I'm very open to comments on this.  I love hearing other points of view or examples even though I'm clearly biased :)

Monday, February 4, 2013

Social Status Movement in Disney Films

Disney movies, usually fairytales, tend to follow a certain cliche theme. Boy saves girl. This is an overly simplistic explanation for boy, in a higher position than girl, falls in love with girl and brings her to his level through marriage, thus elevating her social/financial status and saving her from her previous position.  Think about a well-known Disney fairytale adaption and it probably goes this way.  I outlined the ones I could think of and whatever trend it follows below.

Snow White and the Seven Dwarves: Prince saves Snow from her curse and through love from her recent peasant status.
Bambi: Could be argued, Bambi is Prince of the Forest and Faline becomes forest royalty (raised status) when she bears his fawns.
Cinderella: Prince saves Cinderella from an abusive home and a low status when they fall in love and he marries her.
Lady in the Tramp: (Opposite!) Lady saves Tramp from a life on the streets when they fall in love and her owners adopt him into their big fancy home.
Sleeping Beauty: Prince Philip saves Aurora from Maleficent's spell and although she is rightfully a princess, when they first fall in love she is living a peasant life. They both remain royalty.
The Little Mermaid: (Tricky) Prince Eric saves Ariel from Ursula but she goes from princess of the seas to human princess. Elevated status in her eyes but technically a horizontal move.
Beauty and the Beast: Beast saves Belle and through love the spell is broken. She is saved from her peasant life and becomes a princess.
Aladdin: (Opposite!) Jasmine saves Aladdin from his street rat life, but after he saves her from Jafar.  His status is improved through love.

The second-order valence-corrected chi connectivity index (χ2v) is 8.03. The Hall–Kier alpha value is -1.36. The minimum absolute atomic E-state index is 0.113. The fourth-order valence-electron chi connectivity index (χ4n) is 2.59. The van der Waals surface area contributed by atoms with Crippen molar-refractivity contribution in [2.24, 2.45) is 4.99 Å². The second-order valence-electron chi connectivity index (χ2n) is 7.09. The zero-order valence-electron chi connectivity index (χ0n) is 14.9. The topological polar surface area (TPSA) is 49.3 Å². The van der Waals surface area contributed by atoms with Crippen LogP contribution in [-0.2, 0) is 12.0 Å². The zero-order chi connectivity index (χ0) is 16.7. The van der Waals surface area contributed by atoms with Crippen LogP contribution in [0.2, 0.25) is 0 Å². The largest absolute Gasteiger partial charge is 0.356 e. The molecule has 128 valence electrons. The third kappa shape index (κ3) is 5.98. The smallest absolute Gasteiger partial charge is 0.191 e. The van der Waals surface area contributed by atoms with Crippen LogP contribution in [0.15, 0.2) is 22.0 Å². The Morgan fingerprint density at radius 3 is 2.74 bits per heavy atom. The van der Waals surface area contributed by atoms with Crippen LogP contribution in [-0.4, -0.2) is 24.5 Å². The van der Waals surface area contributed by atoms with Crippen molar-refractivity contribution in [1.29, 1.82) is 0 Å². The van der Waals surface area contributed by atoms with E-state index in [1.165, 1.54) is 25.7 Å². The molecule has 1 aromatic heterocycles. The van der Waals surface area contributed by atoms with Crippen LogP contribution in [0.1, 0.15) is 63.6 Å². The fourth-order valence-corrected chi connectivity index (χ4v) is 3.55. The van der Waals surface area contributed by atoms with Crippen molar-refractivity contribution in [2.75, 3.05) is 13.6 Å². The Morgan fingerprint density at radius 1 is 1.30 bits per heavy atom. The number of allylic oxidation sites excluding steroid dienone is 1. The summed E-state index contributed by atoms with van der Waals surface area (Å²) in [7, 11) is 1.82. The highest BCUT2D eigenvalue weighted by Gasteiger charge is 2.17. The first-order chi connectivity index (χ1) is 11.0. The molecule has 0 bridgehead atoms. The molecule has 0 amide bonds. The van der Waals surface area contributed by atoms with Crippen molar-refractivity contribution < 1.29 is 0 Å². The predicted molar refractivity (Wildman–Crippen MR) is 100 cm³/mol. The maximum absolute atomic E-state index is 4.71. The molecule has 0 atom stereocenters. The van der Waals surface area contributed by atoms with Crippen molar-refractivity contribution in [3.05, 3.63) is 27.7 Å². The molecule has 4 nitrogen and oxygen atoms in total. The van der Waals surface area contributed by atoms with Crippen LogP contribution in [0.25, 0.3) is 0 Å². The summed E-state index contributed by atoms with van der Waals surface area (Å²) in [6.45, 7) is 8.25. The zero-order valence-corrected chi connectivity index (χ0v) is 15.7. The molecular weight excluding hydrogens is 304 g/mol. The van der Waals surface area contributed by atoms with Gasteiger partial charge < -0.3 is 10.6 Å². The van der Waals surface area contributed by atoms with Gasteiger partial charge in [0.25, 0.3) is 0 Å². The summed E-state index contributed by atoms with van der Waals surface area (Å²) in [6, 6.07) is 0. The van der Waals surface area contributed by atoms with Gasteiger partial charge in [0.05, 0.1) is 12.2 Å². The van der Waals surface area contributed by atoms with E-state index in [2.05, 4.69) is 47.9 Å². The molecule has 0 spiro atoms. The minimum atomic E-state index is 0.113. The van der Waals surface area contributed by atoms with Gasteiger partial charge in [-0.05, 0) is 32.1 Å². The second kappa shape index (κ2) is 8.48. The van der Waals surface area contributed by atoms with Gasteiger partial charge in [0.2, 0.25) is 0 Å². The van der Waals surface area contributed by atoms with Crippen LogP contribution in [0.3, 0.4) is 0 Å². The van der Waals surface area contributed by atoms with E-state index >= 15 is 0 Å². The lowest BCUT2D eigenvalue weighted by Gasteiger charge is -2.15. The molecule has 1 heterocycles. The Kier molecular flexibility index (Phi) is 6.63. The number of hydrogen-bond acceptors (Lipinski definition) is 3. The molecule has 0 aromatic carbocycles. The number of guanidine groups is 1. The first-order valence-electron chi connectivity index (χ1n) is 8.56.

The Lion King: (Tricky) Nala becomes queen of the Pridelands through Simba (they are betrothed). However, she is not queen until Simba returns and saves their home. We don't really know if she would have ever become queen otherwise.
The Princess and the Frog: Naveen rescues Tiana from her life as a poor waitress struggling to save for her own restaurant, and through love she becomes a princess.
Tangled: (Opposite!): After Rapunzel and Flynn fall in love she discovers she is the lost princess and they get married, saving him from his thieving lower status.
*Wreck-It Ralph: A helpful reader reminded me that boy and girl save each other. Although not through falling in love, both Ralph and Vanellope rise in their respective social statuses with the help of the other.

Also, I only found three movies that followed the opposite trend: girl saves boy.  Meaning, through love the girl in the higher position brings the boy to her status level.  I could only think of three: Lady and the Tramp, Aladdin, and Tangled.

Can you think of any other Disney movies I missed that follow either the common or opposite trend? Some were so tricky I left them off altogether but if you can give me a convincing argument I'd love to hear it!